Follow the leader if you can, Hedge if you must
published: Oct. 6, 2014, recorded: December 2013, views: 29
Report a problem or upload filesIf you have found a problem with this lecture or would like to send us extra material, articles, exercises, etc., please use our ticket system to describe your request and upload the data.
Enter your e-mail into the 'Cc' field, and we will keep you updated with your request's status.
In sequential prediction with expert advice, the intuitive Follow-the-Leader (FTL) algorithm predicts like the expert that has performed best in the past. Although this algorithm performs very well on stochastic data or in other `easy' cases where there are few leader changes, it is known to fail dramatically when the data are adversarial. On the other hand, other algorithms (like exponential weights with conservative parameter tuning) perform well on adversarial data, but learn much slower than FTL when we are indeed lucky enough to encounter the 'easy' data for which FTL performs well. This observation raises the question of whether it is possible to get the best of both worlds: is there a single algorithm that is robust to adversarial data, but exploits `easy' data to learn faster when possible?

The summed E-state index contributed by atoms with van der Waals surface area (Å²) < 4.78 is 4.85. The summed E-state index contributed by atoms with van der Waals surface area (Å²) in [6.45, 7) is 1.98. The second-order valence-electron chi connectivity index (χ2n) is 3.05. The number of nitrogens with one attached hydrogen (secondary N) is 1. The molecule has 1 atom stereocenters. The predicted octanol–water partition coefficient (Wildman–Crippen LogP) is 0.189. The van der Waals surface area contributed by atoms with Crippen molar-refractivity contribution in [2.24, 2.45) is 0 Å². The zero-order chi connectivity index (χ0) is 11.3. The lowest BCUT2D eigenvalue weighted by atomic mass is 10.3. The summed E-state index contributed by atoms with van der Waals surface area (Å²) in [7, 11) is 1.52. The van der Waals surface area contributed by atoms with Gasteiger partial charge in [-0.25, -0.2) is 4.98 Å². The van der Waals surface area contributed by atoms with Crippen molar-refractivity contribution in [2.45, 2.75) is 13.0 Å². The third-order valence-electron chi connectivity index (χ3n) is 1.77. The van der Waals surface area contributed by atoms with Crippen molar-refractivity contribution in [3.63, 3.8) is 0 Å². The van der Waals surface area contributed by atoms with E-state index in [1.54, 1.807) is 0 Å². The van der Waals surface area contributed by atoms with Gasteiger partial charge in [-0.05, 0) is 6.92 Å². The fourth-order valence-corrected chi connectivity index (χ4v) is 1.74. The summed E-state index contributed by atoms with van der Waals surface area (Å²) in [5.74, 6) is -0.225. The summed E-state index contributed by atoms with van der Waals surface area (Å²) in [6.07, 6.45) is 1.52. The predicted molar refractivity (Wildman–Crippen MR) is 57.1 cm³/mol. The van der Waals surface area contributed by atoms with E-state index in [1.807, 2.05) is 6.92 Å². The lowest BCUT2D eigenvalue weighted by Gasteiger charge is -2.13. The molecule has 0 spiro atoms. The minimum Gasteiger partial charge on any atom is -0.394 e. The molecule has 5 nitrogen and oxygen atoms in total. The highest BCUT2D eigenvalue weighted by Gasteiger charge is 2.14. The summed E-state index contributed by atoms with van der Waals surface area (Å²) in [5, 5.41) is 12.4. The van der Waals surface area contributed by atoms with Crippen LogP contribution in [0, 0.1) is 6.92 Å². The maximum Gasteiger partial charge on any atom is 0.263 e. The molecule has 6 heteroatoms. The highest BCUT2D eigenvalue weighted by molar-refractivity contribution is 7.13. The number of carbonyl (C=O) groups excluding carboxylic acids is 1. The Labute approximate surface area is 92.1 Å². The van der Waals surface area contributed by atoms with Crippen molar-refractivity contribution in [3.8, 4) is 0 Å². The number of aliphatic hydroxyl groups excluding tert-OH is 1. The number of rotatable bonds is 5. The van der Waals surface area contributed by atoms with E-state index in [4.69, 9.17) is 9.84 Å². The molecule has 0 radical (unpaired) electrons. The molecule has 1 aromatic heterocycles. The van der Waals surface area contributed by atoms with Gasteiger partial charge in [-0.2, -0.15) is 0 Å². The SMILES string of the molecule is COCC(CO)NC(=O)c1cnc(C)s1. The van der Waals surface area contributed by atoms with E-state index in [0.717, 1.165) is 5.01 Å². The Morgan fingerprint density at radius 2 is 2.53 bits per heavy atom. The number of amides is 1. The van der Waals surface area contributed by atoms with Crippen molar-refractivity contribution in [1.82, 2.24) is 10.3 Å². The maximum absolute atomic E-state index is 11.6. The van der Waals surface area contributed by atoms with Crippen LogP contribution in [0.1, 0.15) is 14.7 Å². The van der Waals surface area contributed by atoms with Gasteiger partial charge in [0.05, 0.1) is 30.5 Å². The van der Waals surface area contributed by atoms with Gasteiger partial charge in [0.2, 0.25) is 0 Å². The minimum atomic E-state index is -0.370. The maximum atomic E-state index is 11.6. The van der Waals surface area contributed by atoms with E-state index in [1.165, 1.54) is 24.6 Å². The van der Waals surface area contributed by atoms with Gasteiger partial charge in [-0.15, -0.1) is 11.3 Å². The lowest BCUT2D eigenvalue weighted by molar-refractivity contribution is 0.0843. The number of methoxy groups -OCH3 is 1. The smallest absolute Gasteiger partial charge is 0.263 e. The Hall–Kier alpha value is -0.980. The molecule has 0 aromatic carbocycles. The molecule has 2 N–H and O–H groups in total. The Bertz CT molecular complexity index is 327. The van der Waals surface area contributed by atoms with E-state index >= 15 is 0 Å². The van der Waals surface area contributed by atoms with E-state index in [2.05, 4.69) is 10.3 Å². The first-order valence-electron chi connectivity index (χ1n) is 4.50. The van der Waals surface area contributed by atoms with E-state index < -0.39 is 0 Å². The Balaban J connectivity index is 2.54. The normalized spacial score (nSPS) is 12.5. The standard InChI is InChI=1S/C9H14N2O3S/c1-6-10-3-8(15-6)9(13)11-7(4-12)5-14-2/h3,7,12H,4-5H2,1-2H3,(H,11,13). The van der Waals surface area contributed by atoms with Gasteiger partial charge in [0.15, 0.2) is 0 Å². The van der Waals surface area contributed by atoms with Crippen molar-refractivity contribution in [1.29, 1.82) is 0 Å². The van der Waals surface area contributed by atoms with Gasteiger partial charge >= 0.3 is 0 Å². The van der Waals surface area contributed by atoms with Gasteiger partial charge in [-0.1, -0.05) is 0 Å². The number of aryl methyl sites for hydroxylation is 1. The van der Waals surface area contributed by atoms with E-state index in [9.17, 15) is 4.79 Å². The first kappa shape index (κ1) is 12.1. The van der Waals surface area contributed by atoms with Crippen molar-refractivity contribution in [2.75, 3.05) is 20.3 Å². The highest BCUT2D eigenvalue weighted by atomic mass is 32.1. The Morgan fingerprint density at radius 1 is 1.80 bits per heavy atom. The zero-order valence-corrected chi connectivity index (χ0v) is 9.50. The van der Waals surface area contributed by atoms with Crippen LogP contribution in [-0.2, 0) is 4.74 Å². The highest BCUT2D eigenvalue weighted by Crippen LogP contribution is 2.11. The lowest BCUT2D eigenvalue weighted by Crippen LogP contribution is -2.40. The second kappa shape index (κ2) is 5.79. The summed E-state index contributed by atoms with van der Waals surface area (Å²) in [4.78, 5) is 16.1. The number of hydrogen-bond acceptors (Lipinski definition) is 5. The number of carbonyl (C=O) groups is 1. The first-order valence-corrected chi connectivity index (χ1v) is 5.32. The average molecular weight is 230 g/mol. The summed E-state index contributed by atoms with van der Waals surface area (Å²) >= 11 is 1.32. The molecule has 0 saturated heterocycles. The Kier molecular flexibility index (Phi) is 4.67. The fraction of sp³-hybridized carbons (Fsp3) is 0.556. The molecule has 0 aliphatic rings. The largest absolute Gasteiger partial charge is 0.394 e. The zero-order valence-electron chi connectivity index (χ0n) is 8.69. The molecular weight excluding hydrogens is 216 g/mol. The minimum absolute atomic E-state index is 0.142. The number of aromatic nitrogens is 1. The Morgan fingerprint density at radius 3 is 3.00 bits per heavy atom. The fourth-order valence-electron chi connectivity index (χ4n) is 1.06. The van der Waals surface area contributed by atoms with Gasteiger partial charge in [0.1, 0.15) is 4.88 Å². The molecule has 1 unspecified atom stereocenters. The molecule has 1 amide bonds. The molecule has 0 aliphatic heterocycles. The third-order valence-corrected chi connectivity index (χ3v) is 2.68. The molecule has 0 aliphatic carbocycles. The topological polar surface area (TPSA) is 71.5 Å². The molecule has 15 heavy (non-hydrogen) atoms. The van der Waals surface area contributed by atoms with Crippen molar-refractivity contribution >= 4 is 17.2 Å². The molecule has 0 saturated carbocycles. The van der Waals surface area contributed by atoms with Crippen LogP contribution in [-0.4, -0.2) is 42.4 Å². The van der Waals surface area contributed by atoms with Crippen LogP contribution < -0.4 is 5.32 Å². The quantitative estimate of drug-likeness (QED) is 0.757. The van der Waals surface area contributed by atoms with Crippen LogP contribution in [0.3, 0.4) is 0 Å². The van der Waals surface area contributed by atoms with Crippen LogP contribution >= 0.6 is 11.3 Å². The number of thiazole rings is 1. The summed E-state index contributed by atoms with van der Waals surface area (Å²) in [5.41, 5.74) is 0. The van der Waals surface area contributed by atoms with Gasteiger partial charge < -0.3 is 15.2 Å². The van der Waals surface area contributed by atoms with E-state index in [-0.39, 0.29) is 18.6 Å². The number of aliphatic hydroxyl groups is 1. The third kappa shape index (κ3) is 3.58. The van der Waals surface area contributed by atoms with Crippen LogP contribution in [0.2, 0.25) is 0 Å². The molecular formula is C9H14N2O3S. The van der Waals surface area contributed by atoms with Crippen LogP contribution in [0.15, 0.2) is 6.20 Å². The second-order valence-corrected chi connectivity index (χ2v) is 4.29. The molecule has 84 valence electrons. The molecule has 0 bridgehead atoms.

I will discuss how previous methods that satisfy so-called second-order bounds get us part of the way: they work both for adversarial and for stochastic data, but do not exploit other `easy' data for which FTL works well. Then I will present a new method, called FlipFlop, which satisfies the same second-order bounds as previous methods, but in addition is provably as good as FTL on any data.
This is joint work with Steven de Rooij, Peter Grünwald and Wouter Koolen. The paper "Follow the Leader If You Can, Hedge If You Must" is available from www.timvanerven.nl/publications.
Link this pageWould you like to put a link to this lecture on your homepage?
Go ahead! Copy the HTML snippet !